On paper Japan should be setting their sights on at least the second round in Germany: Asian Champion at the last two tournaments; the first nation to qualify for the finals; a half-dozen players plying their trade in Europe; the so-called 'golden quartet' in midfield; a big-name coach in Brazilian Zico and the experience of reaching the Round of 16 on home soil four years ago.

But in the case of Japan 06 looks can be deceiving.

Philippe Troussier, the national coach at the last world cup, has publicly declared that this Japan squad is 'his side' and it's hard to argue with that – the majority of the 23 man squad travelling to Germany were introduced by the wily Frenchman and if you look at the probable starting lineup only defenders Makoto Tanaka and Akira Kaji earned their first caps under Zico.

The Brazilian’s reign has become a by-word for loyalty and in some cases blind faith.

Key playmaker Shinji Ono

Almost since he assumed the mantle of head coach in August 2002 Zico has crafted a squad that is familiar, works well and understands each other and has been reluctant to tinker with his favoured formation.

One advantage has been the relative stability of the defensive framework built around regular skipper Tsuneyasu Miyamoto and Yuji Nakazawa – regarded by many as one of the best defenders in Asia.

Along with goalkeeper Yoshikatsu Kawaguchi as well as Tanaka and Kaji, Miyamoto and Nakazawa presided over a Japanese side that only conceded five goals in reaching the finals.

Whilst the defence looks strong, it’s in midfield that Japan possesses its greatest threat.

Hidetoshi Nakata may be the main 'name' but his form over the past three seasons in Italy and England has been discouraging and whilst the ball distribution and feel for the flow of a match are still there Hide’s been overtaken in the playmaking stakes by Shunsuke Nakamura and Shinji Ono.

Japanese fans never let Celtic
star Nakamura walk alone

Nakamura, surprisingly omitted by Troussier for the finals four years ago, has blossomed in Scotland and offers real danger from set pieces, and the return from injury of Ono, considered one of the most complete midfielders ever produced in Japan, has been timely.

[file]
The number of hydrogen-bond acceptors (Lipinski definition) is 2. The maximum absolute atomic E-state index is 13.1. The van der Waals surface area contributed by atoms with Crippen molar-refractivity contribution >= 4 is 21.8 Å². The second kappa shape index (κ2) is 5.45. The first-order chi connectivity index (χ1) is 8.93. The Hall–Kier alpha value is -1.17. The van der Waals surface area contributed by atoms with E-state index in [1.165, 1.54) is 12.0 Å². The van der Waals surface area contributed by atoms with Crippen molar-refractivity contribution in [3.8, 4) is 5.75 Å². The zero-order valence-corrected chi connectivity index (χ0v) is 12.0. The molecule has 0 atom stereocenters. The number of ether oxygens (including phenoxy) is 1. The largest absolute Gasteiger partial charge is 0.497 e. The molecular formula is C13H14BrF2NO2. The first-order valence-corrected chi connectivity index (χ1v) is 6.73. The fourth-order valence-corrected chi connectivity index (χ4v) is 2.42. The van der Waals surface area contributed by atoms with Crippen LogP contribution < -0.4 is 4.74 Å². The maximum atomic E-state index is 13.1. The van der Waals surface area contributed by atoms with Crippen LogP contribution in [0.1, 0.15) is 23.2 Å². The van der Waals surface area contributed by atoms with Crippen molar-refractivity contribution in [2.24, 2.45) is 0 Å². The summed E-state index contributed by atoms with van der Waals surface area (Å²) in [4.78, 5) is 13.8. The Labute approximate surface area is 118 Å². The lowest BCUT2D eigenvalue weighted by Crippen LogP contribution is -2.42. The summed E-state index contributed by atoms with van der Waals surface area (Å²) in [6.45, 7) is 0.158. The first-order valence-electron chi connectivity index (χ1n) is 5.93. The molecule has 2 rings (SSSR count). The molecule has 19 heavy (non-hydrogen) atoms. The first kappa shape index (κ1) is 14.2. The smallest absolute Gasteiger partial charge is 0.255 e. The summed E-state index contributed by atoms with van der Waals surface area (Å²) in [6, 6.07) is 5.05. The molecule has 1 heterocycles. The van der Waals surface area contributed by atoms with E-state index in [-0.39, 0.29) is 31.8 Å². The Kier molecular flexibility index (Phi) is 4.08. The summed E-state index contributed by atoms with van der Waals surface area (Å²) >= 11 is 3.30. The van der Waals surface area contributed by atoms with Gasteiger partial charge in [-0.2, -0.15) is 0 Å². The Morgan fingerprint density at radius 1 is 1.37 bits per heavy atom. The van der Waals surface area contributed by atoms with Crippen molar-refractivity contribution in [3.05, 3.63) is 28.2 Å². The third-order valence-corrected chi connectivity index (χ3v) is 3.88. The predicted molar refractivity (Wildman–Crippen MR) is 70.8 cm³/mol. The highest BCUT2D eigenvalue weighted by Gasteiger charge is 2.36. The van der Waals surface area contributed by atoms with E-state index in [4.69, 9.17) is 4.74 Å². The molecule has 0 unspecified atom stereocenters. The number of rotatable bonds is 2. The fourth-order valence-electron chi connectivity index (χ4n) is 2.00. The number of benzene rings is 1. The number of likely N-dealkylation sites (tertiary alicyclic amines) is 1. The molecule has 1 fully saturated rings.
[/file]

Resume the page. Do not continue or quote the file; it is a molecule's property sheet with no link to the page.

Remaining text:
But the main problem for Japan is up-front and it’s here that Zico's dedication to the same group of players may backfire.

Regular starters Naohiro Takahara and Atsushi Yanagisawa are respectively woefully out of form and struggling with injury whilst the back-up options in Keiji Tamada, Masashi Oguro and Seiichiro Maki all lack top-flight experience and none of the quintet can be regarded as out and out strikers.

Which makes some of the omissions from the final 23 all the more baffling – Le Mans' Daisuke Matsui topped the French League in assists this season and Sota Hirayama at Heracles in the Dutch Eredivisie scored more goals in Europe (10) than any Japanese player of the past thirty years.

Yet, still Zico refused to alter his preferred group and with recent results against Bulgaria (a 1-0 loss) and Scotland (0-0) less than encouraging one must wonder where Japan will find the goals needed to steer them out of Group F.

The bottom line is Japan should be hard to breakdown, will play some attractive football in moving the ball around midfield but the lack of goals will be the stumbling block that sees the Boys in Blue on an early flight back to Tokyo.